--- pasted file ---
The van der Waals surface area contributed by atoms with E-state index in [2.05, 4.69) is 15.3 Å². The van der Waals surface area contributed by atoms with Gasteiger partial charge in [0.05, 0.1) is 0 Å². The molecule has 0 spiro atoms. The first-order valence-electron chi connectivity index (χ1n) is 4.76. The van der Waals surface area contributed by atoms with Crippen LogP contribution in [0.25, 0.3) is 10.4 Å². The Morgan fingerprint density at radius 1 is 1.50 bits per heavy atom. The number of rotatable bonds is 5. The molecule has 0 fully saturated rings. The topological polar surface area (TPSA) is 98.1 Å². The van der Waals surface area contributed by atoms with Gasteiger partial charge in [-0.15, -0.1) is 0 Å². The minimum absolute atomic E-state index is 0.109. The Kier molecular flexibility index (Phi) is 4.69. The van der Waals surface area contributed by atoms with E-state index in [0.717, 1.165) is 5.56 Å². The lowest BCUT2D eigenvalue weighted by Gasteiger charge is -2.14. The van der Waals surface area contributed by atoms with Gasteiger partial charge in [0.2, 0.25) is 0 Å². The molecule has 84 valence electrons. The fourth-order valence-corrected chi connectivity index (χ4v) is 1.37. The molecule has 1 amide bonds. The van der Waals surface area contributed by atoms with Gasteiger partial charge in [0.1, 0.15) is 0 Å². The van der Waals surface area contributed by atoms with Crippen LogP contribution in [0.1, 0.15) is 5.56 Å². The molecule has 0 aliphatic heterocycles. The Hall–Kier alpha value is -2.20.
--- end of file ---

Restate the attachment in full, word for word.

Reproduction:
The van der Waals surface area contributed by atoms with E-state index in [2.05, 4.69) is 15.3 Å². The van der Waals surface area contributed by atoms with Gasteiger partial charge in [0.05, 0.1) is 0 Å². The molecule has 0 spiro atoms. The first-order valence-electron chi connectivity index (χ1n) is 4.76. The van der Waals surface area contributed by atoms with Crippen LogP contribution in [0.25, 0.3) is 10.4 Å². The Morgan fingerprint density at radius 1 is 1.50 bits per heavy atom. The number of rotatable bonds is 5. The molecule has 0 fully saturated rings. The topological polar surface area (TPSA) is 98.1 Å². The van der Waals surface area contributed by atoms with Gasteiger partial charge in [-0.15, -0.1) is 0 Å². The minimum absolute atomic E-state index is 0.109. The Kier molecular flexibility index (Phi) is 4.69. The van der Waals surface area contributed by atoms with E-state index in [0.717, 1.165) is 5.56 Å². The lowest BCUT2D eigenvalue weighted by Gasteiger charge is -2.14. The van der Waals surface area contributed by atoms with Gasteiger partial charge in [0.2, 0.25) is 0 Å². The molecule has 84 valence electrons. The fourth-order valence-corrected chi connectivity index (χ4v) is 1.37. The molecule has 1 amide bonds. The van der Waals surface area contributed by atoms with Gasteiger partial charge in [0.1, 0.15) is 0 Å². The van der Waals surface area contributed by atoms with Crippen LogP contribution in [0.1, 0.15) is 5.56 Å². The molecule has 0 aliphatic heterocycles. The Hall–Kier alpha value is -2.20.